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Ahhhhh memories!


I'm just going to say that, in the armor world, there are few things cooler looking than this. Wish it was during an actual gunnery.

Unfortunately digging in tracked vehicles is a lost art (among many). I had to teach the engineer squad that dug this battle position how to do it, from the standpoint of dimensions and how it should look. It is actually the best, most-correct position I ever trained in though, because the engineers did not have bad habits; they just dug it like it is supposed to be.


Just to amplify the comments on the position. The fighting vehicle, in this case a tank, but it could be a Bradley as well, will use two positions. When it is backed down into the hole, it is at "turret defilade." When it comes up to the firing platform it is at "hull defilade" or "hull down."


This crews berm drill takes a bit of time, but they back up just in the nick of time....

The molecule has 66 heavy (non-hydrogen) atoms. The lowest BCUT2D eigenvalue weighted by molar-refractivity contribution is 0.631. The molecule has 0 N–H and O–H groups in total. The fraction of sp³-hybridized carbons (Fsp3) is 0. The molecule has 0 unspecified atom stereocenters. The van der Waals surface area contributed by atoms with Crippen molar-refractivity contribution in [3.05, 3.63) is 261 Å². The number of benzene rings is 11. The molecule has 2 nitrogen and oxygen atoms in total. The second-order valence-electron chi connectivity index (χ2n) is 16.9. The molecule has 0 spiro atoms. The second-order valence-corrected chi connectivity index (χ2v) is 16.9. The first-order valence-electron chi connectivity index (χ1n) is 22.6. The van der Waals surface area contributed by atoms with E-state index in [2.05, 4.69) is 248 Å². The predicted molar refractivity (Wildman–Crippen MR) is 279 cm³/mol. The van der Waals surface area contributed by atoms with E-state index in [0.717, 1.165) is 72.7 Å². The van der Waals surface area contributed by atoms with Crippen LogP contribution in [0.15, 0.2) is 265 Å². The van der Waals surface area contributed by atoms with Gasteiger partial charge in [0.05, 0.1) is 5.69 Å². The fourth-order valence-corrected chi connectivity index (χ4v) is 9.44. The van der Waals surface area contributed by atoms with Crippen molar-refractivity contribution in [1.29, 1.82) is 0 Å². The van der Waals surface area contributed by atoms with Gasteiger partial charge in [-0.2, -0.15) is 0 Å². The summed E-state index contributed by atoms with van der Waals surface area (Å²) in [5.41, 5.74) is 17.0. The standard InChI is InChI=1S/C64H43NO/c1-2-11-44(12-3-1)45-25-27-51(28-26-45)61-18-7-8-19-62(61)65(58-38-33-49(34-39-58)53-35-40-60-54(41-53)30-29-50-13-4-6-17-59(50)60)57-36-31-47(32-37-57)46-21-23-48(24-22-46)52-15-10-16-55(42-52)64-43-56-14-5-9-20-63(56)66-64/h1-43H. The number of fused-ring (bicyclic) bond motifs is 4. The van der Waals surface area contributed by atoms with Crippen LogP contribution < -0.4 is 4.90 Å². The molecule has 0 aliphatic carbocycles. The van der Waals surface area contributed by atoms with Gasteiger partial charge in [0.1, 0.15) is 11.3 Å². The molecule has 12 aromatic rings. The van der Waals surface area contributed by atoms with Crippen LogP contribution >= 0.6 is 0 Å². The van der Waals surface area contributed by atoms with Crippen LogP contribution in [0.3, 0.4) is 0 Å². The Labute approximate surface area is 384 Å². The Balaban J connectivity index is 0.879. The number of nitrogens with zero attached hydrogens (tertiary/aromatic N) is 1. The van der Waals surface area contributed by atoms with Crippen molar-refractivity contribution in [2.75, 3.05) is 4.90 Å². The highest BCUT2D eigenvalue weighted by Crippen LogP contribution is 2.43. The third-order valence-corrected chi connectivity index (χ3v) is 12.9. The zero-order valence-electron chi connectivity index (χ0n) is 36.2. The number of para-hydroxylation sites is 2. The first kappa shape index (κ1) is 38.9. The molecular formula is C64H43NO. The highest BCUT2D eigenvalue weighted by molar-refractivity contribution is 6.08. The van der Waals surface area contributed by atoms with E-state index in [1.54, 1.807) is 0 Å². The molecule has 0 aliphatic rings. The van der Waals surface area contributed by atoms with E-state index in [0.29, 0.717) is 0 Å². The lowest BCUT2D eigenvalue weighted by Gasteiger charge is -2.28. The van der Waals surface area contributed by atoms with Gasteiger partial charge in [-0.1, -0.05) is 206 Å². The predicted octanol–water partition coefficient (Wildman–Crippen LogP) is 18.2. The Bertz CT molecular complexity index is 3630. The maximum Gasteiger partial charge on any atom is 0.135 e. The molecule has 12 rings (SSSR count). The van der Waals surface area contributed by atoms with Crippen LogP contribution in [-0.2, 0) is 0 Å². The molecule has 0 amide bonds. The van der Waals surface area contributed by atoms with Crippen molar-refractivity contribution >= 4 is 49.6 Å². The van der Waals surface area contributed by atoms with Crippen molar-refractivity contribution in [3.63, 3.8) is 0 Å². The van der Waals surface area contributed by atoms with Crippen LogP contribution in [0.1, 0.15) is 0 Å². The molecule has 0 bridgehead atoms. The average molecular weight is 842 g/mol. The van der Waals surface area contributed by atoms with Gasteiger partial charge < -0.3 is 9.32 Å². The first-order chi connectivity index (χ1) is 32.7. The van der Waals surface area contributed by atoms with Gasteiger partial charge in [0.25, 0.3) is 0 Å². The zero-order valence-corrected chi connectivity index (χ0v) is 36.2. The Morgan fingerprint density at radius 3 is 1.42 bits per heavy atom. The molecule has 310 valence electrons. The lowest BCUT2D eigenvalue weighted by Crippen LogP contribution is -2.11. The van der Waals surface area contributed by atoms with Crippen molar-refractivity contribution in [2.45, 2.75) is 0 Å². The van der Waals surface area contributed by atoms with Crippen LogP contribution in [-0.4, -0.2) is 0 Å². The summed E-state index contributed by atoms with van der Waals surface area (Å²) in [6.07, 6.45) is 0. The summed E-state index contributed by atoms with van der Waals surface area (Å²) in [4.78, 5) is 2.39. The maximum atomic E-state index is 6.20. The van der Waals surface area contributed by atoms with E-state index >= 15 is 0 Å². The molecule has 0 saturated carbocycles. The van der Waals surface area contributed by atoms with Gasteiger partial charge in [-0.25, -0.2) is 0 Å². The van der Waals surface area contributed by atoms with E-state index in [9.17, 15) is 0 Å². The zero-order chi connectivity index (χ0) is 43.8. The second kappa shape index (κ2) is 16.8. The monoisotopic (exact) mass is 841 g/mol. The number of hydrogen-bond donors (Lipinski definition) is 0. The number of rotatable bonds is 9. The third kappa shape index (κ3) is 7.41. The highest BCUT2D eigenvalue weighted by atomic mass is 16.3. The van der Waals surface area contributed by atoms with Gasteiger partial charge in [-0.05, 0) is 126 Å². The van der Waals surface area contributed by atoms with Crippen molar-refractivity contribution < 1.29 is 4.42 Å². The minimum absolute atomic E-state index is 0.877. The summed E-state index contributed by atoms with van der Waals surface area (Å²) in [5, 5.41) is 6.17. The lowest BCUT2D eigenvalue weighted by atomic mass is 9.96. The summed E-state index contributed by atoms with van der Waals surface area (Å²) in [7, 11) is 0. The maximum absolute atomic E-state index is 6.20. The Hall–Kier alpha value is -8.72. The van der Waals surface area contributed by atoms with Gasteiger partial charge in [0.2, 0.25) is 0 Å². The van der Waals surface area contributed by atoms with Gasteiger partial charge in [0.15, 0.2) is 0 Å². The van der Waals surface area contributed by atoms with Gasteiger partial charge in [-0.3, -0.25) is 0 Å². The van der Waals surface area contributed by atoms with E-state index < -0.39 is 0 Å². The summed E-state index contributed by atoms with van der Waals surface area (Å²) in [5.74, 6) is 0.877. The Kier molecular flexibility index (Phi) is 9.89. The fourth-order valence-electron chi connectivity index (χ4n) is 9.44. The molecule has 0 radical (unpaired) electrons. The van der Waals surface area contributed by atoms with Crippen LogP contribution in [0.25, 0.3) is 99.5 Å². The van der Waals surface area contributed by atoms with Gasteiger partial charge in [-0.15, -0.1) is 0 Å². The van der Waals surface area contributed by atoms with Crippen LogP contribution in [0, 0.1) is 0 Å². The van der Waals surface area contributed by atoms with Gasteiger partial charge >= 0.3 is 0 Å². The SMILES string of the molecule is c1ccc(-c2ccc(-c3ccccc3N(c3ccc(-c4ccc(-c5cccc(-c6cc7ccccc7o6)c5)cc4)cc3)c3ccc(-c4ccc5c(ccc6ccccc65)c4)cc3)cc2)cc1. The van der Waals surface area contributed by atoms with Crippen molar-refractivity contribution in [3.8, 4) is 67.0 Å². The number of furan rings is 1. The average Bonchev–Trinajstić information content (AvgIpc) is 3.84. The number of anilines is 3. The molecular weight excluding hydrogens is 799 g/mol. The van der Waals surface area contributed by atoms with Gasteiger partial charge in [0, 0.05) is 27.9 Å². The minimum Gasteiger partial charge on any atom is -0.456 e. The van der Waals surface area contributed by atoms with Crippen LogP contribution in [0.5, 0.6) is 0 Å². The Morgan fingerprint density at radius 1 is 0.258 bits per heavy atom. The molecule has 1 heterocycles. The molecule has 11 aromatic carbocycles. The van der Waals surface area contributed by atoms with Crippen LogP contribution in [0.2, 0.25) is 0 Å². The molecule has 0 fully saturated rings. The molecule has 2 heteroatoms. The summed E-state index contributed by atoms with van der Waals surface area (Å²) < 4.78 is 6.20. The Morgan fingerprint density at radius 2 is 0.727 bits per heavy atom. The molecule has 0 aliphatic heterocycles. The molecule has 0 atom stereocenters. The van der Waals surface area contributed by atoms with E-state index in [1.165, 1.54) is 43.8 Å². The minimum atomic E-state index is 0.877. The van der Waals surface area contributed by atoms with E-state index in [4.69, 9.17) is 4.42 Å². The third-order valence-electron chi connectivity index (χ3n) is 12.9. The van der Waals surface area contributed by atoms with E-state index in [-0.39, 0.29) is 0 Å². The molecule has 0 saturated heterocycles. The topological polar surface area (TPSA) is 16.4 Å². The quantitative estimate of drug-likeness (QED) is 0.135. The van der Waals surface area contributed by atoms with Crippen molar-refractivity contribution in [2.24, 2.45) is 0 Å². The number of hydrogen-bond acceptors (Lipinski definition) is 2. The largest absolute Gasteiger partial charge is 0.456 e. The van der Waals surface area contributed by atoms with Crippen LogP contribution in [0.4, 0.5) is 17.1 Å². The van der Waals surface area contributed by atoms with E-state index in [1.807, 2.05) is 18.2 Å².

SFC Dunlap 173d RVN

Kind of like the British at Roarke's Drift during the Zulu War. One damned good Officer of Engineers, stepped firing wall and a terrible price paid by the enemy. Great article!


How long does it take engineers to dig a tank position? How hard is it on the transmissions?

A live fire berm drill;

When I was in the Army digging in in general was a lost art. Training, materials, and official interest were nonexistent. Even the engineers couldn't be trusted to build a usable bunker.


Driver Up! Driver Back!


Depending on the nature of the soil and whether you have D9 dozers (preferably) or M9 ACEs (Armored Combat Earthmovers), the planning factor is about 2-2.5 hours per hole for a two step position. Sometimes more, and in sandy soil with a pair of D9 dozers, much less.

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